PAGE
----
Zimbabweans have been urged to follow the path of the continent’s founding fathers towards total independence across Africa.
1 July brings with it some sad memories on the country’s history as the nation was robbed of one its liberation icons, Father Zimbabwe, Dr Joshua Mqabuko Nyongolo Nkomo, who died at Parirenyatwa Hospital at the age of 82 in 1999.
Presenting a public lecture in remembrance of Chibwechitedza at the Midlands State University (MSU) in Gweru, the Minister of Higher and Tertiary Education, Science and Technology Development, Professor Amon Murwira said the late Father Zimbabwe is in the league of great leaders such as the late Marcus Garvey, who put people first and have to be honoured.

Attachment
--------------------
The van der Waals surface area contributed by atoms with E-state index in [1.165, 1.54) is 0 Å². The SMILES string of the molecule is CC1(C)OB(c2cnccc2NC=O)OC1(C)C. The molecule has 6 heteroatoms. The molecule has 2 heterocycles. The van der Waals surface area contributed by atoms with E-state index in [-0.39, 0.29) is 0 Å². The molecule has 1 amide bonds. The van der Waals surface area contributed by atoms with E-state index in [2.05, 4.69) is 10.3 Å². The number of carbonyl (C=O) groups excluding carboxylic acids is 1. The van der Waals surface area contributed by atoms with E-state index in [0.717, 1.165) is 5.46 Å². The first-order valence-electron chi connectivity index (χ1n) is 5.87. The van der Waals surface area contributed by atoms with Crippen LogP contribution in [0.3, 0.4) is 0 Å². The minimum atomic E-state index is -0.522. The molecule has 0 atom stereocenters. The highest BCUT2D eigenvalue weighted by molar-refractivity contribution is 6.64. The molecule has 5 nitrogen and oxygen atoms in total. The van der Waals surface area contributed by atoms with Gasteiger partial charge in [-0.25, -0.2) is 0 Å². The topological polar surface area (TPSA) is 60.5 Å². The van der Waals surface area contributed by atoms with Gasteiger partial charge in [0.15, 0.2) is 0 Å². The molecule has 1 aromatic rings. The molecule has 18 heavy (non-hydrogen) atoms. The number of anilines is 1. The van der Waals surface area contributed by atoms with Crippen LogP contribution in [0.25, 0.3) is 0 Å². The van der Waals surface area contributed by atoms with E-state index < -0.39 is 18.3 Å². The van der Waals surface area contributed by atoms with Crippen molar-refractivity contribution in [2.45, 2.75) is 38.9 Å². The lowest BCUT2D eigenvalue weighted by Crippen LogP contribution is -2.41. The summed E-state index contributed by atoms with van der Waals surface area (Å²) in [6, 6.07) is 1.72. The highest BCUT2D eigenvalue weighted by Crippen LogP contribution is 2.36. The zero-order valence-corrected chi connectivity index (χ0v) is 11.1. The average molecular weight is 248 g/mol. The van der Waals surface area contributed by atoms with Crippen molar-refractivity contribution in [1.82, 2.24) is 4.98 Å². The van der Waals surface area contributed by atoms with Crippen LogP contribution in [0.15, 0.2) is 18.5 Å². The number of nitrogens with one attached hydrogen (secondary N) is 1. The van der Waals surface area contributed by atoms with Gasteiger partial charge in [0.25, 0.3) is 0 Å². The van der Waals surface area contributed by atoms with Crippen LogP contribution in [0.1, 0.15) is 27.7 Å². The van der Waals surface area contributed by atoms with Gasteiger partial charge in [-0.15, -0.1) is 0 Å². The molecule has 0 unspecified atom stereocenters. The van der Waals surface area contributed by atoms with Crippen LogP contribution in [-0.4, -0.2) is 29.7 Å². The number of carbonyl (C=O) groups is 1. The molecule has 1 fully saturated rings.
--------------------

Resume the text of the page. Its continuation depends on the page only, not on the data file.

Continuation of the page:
“I say to you, ladies and gentlemen, that in the words of Frantz Fanon, that each generation must find its mission, and it is up to this generation to either betray it or fight for it. The generation of Dr Joshua Nkomo worked and liberated us. It is our time to economically liberate ourselves,” he said.
A renowned de-colonialism proponent, Professor Sabelo Gatsheni Ndlovu weighed in, saying capitalism is an evil system that has failed the global south and called for its replacement as a matter of urgency.
“We are remembering Father Zimbabwe at a time when we need him most as Zimbabwe, and in our history, as human beings. We are living in a world where we are ruled by capitalism and where xenophobia and individualism exists. This is why we need to remember Dr Nkomo,” said Professor Ndlovu.
The turn of the 21st century has witnessed the emergence of de-colonialism scholars who are calling for African solutions to African problems, as they challenge the ineffectiveness of the donor dependency syndrome, which have left the global south in perpetual poverty.